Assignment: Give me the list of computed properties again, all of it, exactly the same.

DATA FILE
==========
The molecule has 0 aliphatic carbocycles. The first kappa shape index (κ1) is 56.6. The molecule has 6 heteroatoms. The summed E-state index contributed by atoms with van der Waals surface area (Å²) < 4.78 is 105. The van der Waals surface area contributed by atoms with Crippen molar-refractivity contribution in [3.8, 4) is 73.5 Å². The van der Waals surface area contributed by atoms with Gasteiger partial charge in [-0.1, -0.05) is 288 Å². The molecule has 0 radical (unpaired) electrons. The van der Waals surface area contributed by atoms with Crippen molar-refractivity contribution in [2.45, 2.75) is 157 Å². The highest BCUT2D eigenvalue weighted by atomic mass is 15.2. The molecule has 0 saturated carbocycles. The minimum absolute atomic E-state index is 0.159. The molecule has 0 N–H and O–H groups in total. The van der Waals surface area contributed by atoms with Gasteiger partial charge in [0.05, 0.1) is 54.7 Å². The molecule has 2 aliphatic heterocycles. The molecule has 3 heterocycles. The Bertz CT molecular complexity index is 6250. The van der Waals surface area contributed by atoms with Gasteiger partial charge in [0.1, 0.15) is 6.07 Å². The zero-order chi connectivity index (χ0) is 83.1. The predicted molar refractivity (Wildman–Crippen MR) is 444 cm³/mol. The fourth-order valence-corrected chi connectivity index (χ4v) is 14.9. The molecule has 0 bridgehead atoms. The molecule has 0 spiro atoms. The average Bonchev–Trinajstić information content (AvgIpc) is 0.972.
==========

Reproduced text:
The molecule has 0 aliphatic carbocycles. The first kappa shape index (κ1) is 56.6. The molecule has 6 heteroatoms. The summed E-state index contributed by atoms with van der Waals surface area (Å²) < 4.78 is 105. The van der Waals surface area contributed by atoms with Crippen molar-refractivity contribution in [3.8, 4) is 73.5 Å². The van der Waals surface area contributed by atoms with Gasteiger partial charge in [-0.1, -0.05) is 288 Å². The molecule has 0 radical (unpaired) electrons. The van der Waals surface area contributed by atoms with Crippen molar-refractivity contribution in [2.45, 2.75) is 157 Å². The highest BCUT2D eigenvalue weighted by atomic mass is 15.2. The molecule has 0 saturated carbocycles. The minimum absolute atomic E-state index is 0.159. The molecule has 0 N–H and O–H groups in total. The van der Waals surface area contributed by atoms with Gasteiger partial charge in [0.05, 0.1) is 54.7 Å². The molecule has 2 aliphatic heterocycles. The molecule has 3 heterocycles. The Bertz CT molecular complexity index is 6250. The van der Waals surface area contributed by atoms with Gasteiger partial charge in [0.1, 0.15) is 6.07 Å². The zero-order chi connectivity index (χ0) is 83.1. The predicted molar refractivity (Wildman–Crippen MR) is 444 cm³/mol. The fourth-order valence-corrected chi connectivity index (χ4v) is 14.9. The molecule has 0 bridgehead atoms. The molecule has 0 spiro atoms. The average Bonchev–Trinajstić information content (AvgIpc) is 0.972.